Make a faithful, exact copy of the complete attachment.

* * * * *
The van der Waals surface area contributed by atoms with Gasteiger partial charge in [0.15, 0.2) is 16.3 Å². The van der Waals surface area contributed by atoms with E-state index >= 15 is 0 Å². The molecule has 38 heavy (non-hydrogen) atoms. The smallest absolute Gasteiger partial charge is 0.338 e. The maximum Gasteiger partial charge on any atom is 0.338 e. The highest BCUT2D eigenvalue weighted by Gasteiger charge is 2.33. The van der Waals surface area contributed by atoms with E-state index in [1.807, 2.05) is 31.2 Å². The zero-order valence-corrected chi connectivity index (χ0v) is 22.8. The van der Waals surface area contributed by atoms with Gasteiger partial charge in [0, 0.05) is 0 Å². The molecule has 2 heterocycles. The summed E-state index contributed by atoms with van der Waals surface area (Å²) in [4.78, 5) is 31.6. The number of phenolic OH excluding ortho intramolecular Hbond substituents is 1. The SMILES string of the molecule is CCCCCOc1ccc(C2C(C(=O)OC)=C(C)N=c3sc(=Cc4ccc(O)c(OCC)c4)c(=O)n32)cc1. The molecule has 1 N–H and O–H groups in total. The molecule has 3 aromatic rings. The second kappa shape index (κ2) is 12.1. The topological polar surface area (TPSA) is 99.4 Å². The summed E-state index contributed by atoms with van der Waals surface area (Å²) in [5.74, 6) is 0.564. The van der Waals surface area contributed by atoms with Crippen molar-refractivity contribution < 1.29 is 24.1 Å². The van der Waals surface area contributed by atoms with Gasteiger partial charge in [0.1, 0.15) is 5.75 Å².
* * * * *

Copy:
The van der Waals surface area contributed by atoms with Gasteiger partial charge in [0.15, 0.2) is 16.3 Å². The van der Waals surface area contributed by atoms with E-state index >= 15 is 0 Å². The molecule has 38 heavy (non-hydrogen) atoms. The smallest absolute Gasteiger partial charge is 0.338 e. The maximum Gasteiger partial charge on any atom is 0.338 e. The highest BCUT2D eigenvalue weighted by Gasteiger charge is 2.33. The van der Waals surface area contributed by atoms with E-state index in [1.807, 2.05) is 31.2 Å². The zero-order valence-corrected chi connectivity index (χ0v) is 22.8. The van der Waals surface area contributed by atoms with Gasteiger partial charge in [0, 0.05) is 0 Å². The molecule has 2 heterocycles. The summed E-state index contributed by atoms with van der Waals surface area (Å²) in [4.78, 5) is 31.6. The number of phenolic OH excluding ortho intramolecular Hbond substituents is 1. The SMILES string of the molecule is CCCCCOc1ccc(C2C(C(=O)OC)=C(C)N=c3sc(=Cc4ccc(O)c(OCC)c4)c(=O)n32)cc1. The molecule has 1 N–H and O–H groups in total. The molecule has 3 aromatic rings. The second kappa shape index (κ2) is 12.1. The topological polar surface area (TPSA) is 99.4 Å². The summed E-state index contributed by atoms with van der Waals surface area (Å²) in [5.74, 6) is 0.564. The van der Waals surface area contributed by atoms with Crippen molar-refractivity contribution < 1.29 is 24.1 Å². The van der Waals surface area contributed by atoms with Gasteiger partial charge in [0.1, 0.15) is 5.75 Å².